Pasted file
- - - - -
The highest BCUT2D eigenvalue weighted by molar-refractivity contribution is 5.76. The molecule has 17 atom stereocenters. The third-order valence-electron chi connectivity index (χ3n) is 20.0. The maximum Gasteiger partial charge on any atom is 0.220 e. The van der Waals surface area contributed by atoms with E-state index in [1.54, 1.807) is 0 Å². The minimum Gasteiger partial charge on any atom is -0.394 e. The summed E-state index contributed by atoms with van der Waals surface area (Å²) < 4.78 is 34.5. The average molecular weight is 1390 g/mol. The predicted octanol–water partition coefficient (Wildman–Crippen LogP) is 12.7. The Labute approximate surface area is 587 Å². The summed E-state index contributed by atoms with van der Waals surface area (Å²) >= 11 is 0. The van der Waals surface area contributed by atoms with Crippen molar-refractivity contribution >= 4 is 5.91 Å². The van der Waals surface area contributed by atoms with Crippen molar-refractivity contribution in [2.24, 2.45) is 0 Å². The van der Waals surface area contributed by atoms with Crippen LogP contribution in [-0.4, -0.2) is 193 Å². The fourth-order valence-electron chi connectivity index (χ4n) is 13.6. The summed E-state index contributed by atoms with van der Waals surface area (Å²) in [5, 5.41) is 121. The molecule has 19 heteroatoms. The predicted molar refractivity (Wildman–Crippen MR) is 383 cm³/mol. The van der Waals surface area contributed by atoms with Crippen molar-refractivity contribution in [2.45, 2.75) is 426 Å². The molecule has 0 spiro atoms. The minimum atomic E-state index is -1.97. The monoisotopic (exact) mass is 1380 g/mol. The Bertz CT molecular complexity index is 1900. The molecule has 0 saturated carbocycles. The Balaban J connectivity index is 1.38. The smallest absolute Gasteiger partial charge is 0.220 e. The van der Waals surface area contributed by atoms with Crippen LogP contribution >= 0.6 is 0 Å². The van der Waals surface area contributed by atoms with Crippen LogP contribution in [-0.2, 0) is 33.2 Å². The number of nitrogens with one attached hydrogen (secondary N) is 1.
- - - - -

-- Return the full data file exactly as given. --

The highest BCUT2D eigenvalue weighted by molar-refractivity contribution is 5.76. The molecule has 17 atom stereocenters. The third-order valence-electron chi connectivity index (χ3n) is 20.0. The maximum Gasteiger partial charge on any atom is 0.220 e. The van der Waals surface area contributed by atoms with E-state index in [1.54, 1.807) is 0 Å². The minimum Gasteiger partial charge on any atom is -0.394 e. The summed E-state index contributed by atoms with van der Waals surface area (Å²) < 4.78 is 34.5. The average molecular weight is 1390 g/mol. The predicted octanol–water partition coefficient (Wildman–Crippen LogP) is 12.7. The Labute approximate surface area is 587 Å². The summed E-state index contributed by atoms with van der Waals surface area (Å²) >= 11 is 0. The van der Waals surface area contributed by atoms with Crippen molar-refractivity contribution >= 4 is 5.91 Å². The van der Waals surface area contributed by atoms with Crippen molar-refractivity contribution in [2.24, 2.45) is 0 Å². The van der Waals surface area contributed by atoms with Crippen LogP contribution in [-0.4, -0.2) is 193 Å². The fourth-order valence-electron chi connectivity index (χ4n) is 13.6. The summed E-state index contributed by atoms with van der Waals surface area (Å²) in [5, 5.41) is 121. The molecule has 19 heteroatoms. The predicted molar refractivity (Wildman–Crippen MR) is 383 cm³/mol. The van der Waals surface area contributed by atoms with Crippen molar-refractivity contribution in [2.45, 2.75) is 426 Å². The molecule has 0 spiro atoms. The minimum atomic E-state index is -1.97. The monoisotopic (exact) mass is 1380 g/mol. The Bertz CT molecular complexity index is 1900. The molecule has 0 saturated carbocycles. The Balaban J connectivity index is 1.38. The smallest absolute Gasteiger partial charge is 0.220 e. The van der Waals surface area contributed by atoms with Crippen LogP contribution >= 0.6 is 0 Å². The van der Waals surface area contributed by atoms with Crippen LogP contribution in [-0.2, 0) is 33.2 Å². The number of nitrogens with one attached hydrogen (secondary N) is 1.